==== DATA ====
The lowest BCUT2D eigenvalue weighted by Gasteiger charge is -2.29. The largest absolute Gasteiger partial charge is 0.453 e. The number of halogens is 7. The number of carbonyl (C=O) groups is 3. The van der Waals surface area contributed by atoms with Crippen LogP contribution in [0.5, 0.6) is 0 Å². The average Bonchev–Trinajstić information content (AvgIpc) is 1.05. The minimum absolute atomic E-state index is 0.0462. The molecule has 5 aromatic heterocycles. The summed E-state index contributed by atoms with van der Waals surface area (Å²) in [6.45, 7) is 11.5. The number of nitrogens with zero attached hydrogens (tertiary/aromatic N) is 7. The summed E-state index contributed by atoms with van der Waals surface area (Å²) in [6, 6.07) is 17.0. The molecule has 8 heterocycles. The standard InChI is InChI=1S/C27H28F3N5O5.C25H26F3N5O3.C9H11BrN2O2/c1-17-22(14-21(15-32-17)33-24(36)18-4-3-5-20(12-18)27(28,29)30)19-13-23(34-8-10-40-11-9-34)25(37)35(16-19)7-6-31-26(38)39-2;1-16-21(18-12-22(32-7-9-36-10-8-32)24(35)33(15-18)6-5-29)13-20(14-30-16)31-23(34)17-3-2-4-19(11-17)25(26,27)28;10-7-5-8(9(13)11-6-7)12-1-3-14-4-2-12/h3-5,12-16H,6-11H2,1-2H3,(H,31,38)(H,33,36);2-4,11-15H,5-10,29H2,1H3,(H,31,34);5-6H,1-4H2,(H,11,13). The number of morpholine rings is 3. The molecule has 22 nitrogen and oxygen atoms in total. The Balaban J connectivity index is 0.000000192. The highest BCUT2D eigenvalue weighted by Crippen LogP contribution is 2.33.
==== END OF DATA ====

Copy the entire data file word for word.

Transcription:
The lowest BCUT2D eigenvalue weighted by Gasteiger charge is -2.29. The largest absolute Gasteiger partial charge is 0.453 e. The number of halogens is 7. The number of carbonyl (C=O) groups is 3. The van der Waals surface area contributed by atoms with Crippen LogP contribution in [0.5, 0.6) is 0 Å². The average Bonchev–Trinajstić information content (AvgIpc) is 1.05. The minimum absolute atomic E-state index is 0.0462. The molecule has 5 aromatic heterocycles. The summed E-state index contributed by atoms with van der Waals surface area (Å²) in [6.45, 7) is 11.5. The number of nitrogens with zero attached hydrogens (tertiary/aromatic N) is 7. The summed E-state index contributed by atoms with van der Waals surface area (Å²) in [6, 6.07) is 17.0. The molecule has 8 heterocycles. The standard InChI is InChI=1S/C27H28F3N5O5.C25H26F3N5O3.C9H11BrN2O2/c1-17-22(14-21(15-32-17)33-24(36)18-4-3-5-20(12-18)27(28,29)30)19-13-23(34-8-10-40-11-9-34)25(37)35(16-19)7-6-31-26(38)39-2;1-16-21(18-12-22(32-7-9-36-10-8-32)24(35)33(15-18)6-5-29)13-20(14-30-16)31-23(34)17-3-2-4-19(11-17)25(26,27)28;10-7-5-8(9(13)11-6-7)12-1-3-14-4-2-12/h3-5,12-16H,6-11H2,1-2H3,(H,31,38)(H,33,36);2-4,11-15H,5-10,29H2,1H3,(H,31,34);5-6H,1-4H2,(H,11,13). The number of morpholine rings is 3. The molecule has 22 nitrogen and oxygen atoms in total. The Balaban J connectivity index is 0.000000192. The highest BCUT2D eigenvalue weighted by Crippen LogP contribution is 2.33.